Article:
Lee "Scratch" Perry was born Rainford Hugh Perry on March 20, 1936 in Kendal, Jamaica. His work as a producer and musician is considered some of the most influential in the history of ska, reggae, and dub - Jamaican music in general, in fact. He is still alive, and resides in Switzerland.
Lee "Scratch" Perry - The Upsetter Years:
After personality conflicts caused Perry to break with Coxsone Dodd, Perry served a short stint at Joe Gibbs' studio, and eventually began his own label, Upsetter Records. His first hit single, recorded with his band The Upsetters, was called "People Funny Boy", and made two major musical innovations: first, it was a very early use of a "sample" (a clip of a sound used for effect, common in rap), and it was also the first recording of the rhythm that is now identified as reggae.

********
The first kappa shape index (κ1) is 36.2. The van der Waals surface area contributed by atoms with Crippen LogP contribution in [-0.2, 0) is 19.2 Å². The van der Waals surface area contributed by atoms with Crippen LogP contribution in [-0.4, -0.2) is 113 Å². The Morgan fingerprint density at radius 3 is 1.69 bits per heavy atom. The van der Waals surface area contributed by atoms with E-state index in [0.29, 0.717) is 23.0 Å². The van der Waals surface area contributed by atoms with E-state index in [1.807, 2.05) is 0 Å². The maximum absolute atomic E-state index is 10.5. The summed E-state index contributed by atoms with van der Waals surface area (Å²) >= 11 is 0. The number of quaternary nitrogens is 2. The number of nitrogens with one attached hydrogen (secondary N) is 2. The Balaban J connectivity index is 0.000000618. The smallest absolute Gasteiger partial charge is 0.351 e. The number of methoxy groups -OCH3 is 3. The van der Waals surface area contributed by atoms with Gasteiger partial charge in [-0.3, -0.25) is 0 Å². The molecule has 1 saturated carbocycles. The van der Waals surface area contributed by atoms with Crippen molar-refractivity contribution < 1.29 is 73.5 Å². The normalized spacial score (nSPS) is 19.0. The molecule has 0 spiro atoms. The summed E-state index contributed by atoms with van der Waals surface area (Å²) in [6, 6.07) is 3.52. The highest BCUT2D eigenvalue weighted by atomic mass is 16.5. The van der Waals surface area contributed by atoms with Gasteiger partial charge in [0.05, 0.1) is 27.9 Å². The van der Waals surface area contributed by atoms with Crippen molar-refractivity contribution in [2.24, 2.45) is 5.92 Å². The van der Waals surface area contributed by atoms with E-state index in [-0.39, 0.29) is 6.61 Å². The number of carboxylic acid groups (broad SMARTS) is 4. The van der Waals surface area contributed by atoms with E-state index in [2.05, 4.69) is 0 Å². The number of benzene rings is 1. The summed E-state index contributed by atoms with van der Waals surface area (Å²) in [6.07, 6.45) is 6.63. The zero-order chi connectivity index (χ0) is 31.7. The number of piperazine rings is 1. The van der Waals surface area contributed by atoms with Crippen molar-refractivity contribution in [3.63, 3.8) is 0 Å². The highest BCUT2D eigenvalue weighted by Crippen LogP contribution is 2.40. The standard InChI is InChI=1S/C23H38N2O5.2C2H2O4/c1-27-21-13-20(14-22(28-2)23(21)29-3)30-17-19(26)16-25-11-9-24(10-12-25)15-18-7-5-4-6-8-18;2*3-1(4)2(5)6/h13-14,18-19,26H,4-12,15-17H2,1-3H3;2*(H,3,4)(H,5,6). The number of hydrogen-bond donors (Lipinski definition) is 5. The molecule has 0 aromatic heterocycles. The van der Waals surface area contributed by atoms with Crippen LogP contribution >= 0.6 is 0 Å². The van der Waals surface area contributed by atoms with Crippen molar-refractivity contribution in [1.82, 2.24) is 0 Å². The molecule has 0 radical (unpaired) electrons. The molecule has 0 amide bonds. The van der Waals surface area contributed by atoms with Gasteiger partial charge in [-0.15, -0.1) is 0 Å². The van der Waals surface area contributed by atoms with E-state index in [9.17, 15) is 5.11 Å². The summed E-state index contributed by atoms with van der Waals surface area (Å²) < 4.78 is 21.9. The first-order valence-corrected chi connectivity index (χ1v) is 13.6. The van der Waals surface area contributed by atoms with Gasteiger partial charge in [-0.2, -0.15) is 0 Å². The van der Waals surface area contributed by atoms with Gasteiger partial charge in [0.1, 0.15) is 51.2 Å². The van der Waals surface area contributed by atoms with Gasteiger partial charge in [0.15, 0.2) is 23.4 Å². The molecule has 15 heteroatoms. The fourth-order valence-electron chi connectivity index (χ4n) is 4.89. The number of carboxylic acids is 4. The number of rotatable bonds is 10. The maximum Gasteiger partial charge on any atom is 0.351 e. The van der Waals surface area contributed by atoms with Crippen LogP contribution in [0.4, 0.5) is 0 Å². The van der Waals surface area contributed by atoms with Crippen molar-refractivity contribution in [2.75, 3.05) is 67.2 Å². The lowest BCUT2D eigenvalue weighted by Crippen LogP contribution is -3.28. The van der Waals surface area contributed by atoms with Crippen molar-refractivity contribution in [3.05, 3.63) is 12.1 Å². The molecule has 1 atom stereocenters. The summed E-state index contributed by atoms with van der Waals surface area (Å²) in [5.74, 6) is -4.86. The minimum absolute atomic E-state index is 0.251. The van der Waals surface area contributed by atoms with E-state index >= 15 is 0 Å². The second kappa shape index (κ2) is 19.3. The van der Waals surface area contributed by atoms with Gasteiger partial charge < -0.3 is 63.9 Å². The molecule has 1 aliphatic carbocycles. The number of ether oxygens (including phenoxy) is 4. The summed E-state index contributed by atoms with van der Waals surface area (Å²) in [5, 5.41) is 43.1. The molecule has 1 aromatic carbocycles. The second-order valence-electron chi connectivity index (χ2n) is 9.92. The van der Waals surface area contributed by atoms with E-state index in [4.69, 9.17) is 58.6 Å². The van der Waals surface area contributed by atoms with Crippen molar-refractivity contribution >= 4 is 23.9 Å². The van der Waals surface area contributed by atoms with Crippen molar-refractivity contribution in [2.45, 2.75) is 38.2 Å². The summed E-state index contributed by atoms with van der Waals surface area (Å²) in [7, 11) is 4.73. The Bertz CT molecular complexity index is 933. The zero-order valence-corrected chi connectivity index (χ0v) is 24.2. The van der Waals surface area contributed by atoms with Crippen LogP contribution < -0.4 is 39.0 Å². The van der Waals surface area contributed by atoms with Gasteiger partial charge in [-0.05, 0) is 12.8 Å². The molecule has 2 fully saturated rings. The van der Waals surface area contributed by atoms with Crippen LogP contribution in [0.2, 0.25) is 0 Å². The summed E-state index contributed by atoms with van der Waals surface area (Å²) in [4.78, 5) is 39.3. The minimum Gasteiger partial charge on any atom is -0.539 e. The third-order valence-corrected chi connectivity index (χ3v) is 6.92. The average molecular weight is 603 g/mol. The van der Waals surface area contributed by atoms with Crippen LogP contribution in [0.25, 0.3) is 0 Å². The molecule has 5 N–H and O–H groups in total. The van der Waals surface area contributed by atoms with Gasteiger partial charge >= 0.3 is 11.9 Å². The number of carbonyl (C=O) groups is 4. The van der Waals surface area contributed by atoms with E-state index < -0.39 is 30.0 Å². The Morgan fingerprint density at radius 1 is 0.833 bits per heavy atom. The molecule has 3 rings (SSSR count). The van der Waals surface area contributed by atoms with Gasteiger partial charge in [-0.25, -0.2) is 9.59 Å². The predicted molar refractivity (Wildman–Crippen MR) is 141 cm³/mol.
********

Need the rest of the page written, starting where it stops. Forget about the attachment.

Lee "Scratch" Perry - The Black Ark Years:
In 1973, Lee "Scratch" Perry built his own recording studio, known as the Black Ark. At this point, he began focusing heavily on production, and worked with such legends as Bob Marley and the Wailers, The Heptones, and Junior Marvin. It was during his collaborations with Bob Marley that he made some of his most notable innovations.
Lee "Scratch" Perry - The Invention of Dub:
Lee "Scratch" Perry is often credited as being the inventor of dub, an off-shoot of reggae that emphasizes mixing-board remixes of instrumental songs, often with the bass and drums turned up and lots of reverb. Dub, in turn, is the predecessor of many genres of dance music, as well as hip-hop.
Lee "Scratch" Perry - The Later Years:
Eventually, Perry grew tired of the Kingston scene, particularly after Bob Marley's death. He traveled extensively, performing and recording, and eventually settled down in Switzerland. At the age of 72, he is still performing, and is known for his wild outfits and bizarre (though highly entertaining) on-stage storytelling.